I began smoking tobacco cigarettes in 1972. I struggled with quitting them throughout the ensuing years until I grappled with the lack of resolve to quit smoking 15 years later. As noted in my diary at the time, I smoked my last cigarette on February 28, 1987. I then gave away my large collection of matchbooks, Zippo lighters, and fancy ashtrays.
The withdrawal symptoms wreaked havoc on my mind. Fuzzy-headedness led the pack, with fidgety finger-tapping and gum-chewing coming in next. Approximately a month later, the withdrawal reactions suddenly halted. They were replaced by physical revulsion to the stink from anyone smoking tobacco. That’s when I knew I would never again be tempted to light up another cigarette.
There was one other noticeable bodily reaction. My voice began changing. For a few months, it seemed like my larynx was going through puberty again. This was amusingly discomforting during my air-shifts at the radio station. For example, while reading lengthy news or weather copy, my voice might unexpectedly break into a squeaky, scratchy lack of quality. I’d need to briefly switch off the microphone so as to cough or clear the throat.
Eventually, the misbahaving larynx settled into equilibrium. My voice had changed. It changed so much, that my audience heard the difference. I was skeptical until I played back some of my old commercials and compared them to the new, post-smoking ads. The transformation was so obvious that nobody could mistake it. Furthermore, the voice quality sounded better to everyone’s ears. Therefore, quitting cigarettes not only improved my health; quitting also enhanced my career.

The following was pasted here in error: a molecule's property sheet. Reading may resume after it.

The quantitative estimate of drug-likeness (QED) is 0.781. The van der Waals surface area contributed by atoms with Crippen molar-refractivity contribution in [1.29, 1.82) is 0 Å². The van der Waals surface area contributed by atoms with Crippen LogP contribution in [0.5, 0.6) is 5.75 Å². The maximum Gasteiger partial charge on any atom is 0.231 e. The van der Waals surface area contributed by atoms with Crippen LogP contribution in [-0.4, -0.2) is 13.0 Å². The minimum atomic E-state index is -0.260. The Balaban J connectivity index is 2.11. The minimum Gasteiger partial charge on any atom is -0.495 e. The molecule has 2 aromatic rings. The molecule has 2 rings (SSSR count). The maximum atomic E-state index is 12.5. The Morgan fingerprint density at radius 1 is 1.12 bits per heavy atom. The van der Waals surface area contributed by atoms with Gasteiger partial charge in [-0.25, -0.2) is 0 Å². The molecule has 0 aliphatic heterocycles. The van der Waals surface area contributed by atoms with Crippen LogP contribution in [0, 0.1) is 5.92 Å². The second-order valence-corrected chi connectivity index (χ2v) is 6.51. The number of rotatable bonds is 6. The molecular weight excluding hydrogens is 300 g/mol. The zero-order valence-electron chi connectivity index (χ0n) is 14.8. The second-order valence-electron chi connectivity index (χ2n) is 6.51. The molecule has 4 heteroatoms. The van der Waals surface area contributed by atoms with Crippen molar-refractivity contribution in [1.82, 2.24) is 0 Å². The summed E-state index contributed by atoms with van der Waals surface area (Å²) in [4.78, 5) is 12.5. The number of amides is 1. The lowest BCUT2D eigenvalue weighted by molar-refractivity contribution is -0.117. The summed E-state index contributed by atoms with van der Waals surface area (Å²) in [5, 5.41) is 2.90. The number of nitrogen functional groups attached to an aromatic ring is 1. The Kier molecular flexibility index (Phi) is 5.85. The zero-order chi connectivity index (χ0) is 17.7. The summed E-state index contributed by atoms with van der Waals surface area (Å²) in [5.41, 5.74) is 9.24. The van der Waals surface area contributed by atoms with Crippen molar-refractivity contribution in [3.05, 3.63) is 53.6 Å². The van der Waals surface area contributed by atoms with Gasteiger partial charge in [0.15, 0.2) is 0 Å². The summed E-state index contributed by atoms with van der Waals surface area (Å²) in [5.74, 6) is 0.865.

There was something else going on in the background chatter of my monkey mind. Self-confidence and self-respect incrementally improved. Without the tobacco addiction, I was willing to take on more challenging activities. Because there were no more worries about when and where the next cigarette could be smoked, I was free to do more of what I wanted to do.
“Your time is limited, so don’t waste it living someone else’s life. Don’t be trapped by dogma–which is living with the results of other people’s thinking. Don’t let the noise of others’ opinions drown out your own inner voice. And most important, have the courage to follow your heart and intuition.”–Steve Jobs
Along with the health improvements of the larynx, the respiratory system, and the heart, my inner voice was no longer stifled. I began to rediscover my own voice. I had repressed that inner voice for a mighty long time. Finally, the need to develop and use that voice had surfaced. After self-respect became habitual, the inner voice began to express itself more outwardly. My previous shyness melted away to reveal a more assertive character.
Never forget that something you have that nobody else has, is your voice. That voice reveals your mind, your personal history, and your vision for the future. The voice is manifested not only through speech; it manifests in the arts and sciences. It’s good to contemplate the nature of one’s own voice and how it is being used.
The Blue Jay of Happiness quotes Henry Wadsworth Longfellow. “Ships that pass in the night, and speak each other in passing, only a signal shown, and a distant voice in the darkness; So on the ocean of life, we pass and speak one another, only a look and a voice, then darkness again and a silence.”